Nineteen former workers at the Kor-Tek guitar and bass factory in Dungchon, Seoul, have been indicted on serious charges relating to the occupation of the plant late last year. The charges, alongside similar cases, have led to protests from unions which describe them as “excessive” and “preposterous”.
The original dispute at the plant related to management plans to close the factory and move production to China. Workers quickly staged a sit-in strike, but this was broken up by police after only four hours. The strikers were rounded up, and two local union leaders were given one year sentences, which were later commuted to suspended sentences.
Dozens of Phillipino workers face deportation after problems with their employers at Okna Rabien near Lodz.
At the end of February / beginning of March, 98 workers from the Phillipines were employed at Okna Rabien window and door factory in Rabien, near Lodz. The hiring of these workers were part of management's plan to take on 200 cheap workers to replace 249 of them recently at the end of last year from the company.
After an occupation and strike lasting over six weeks workers at the FCI Microconnections in Mantes-la-Jolie have saved their jobs.
The strike began on February 24th with workers demanding assurances on their future. Management refusal to give information on production at an equivalent factory in Singapore and an announcement that there was 'overstaffing' led workers to believe that the company was planning to shut the factory down and shift production.
Henri Simon's account of the successful strike wave which swept Poland in the summer of 1980 when the government raised the price of meat.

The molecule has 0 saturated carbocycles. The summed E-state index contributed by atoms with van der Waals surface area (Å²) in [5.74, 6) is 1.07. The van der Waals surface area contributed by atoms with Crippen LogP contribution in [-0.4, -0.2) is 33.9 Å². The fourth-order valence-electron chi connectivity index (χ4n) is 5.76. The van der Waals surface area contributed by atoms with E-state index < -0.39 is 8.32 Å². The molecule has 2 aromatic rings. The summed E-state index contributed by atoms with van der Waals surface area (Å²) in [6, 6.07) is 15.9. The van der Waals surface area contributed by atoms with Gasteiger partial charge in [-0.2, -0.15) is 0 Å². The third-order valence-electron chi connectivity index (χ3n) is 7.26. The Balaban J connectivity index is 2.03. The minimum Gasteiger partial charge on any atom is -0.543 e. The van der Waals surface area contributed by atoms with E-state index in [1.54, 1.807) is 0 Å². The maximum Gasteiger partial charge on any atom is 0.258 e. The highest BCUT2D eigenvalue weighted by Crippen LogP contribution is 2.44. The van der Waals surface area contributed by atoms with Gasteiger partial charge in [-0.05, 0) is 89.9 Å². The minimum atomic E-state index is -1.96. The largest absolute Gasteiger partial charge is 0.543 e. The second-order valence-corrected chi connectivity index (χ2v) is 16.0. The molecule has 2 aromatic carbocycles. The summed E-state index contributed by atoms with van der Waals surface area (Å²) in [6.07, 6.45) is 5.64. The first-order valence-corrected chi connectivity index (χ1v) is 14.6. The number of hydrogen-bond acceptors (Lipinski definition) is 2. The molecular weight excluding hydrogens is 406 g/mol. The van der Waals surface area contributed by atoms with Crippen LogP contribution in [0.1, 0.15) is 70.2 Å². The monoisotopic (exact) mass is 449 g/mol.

A NEW WORLD: FROM MEAT PRICES TO DIRECT DEMOCRACY
July 1980: Spontaneous Strikes Run Rampant Everywhere 1
The chapter of Robert Lumley's excellent book on the mass struggles in Italy of the 60s and 70s detailing how the unions re-gained control of the social movements and channelled them into "representative" politics.
States of Emergency
Cultures of Revolt in Italy from 1968 to 1978
First published by Verso 1990
A second tense week of strikes and protest marches in Greece seeing hospital doctors, public transport and lorry drivers on strike, solidarity demonstrations with K. Kouneva erupt in riots, and a return of the spectre of urban guerrilla warfare.
As K. Kouneva is slowly recovering from the assassination attempt against her with sulphuric acid in December by corporate thugs, solidarity towards her and the cleaners subcontracted by OIKOMET and other companies to the civil service and state-owned enterprises is on the rise.
As the economic recession restates its international nature, further job losses are to be announced in Jamaica and Ireland, while Swedish unemployment rate rises 14% in one month and the International Labour Organisation predicts 7.2 million workers to be made redundant in Asia in 2009.
Cider maker Bulmers is to make 120 people redundant, seven of them in Northern Ireland. The company's plant in County Tipperary will lose 103 posts, while 11 jobs will be cut in Dublin. Aidan Murphy of parent company C&C, said the cuts, made through voluntary redundancies, was needed to "safeguard the viability of the company".
An article from Solidarity on the British Steel Corporation strike of 1980, which was one of the early blows of the Thatcher government against workers' organisation in the UK.
The advance publicity given to the steel strike promised us yet another confrontation between the government and the trade unions. It was a confrontation which the unions were determined to avoid, and the government equally determined to provoke.
On Feb. 4, a group of former employees of the Finland-based Nokia company protested outside offices of the federal labor board. The company has not paid the severance packages which are required by Mexican law to a group of 1000 workers dismissed by Nokia last November.
Nokia has two plants in Reynosa, in the northern Mexico maquiladora area. In recent years, Nokia reduced their workforce in the US and has been moving the work to Mexico. The Alliance Corridor Factory in the Ft. Worth area was formerly the largest mobile phone factory in the world.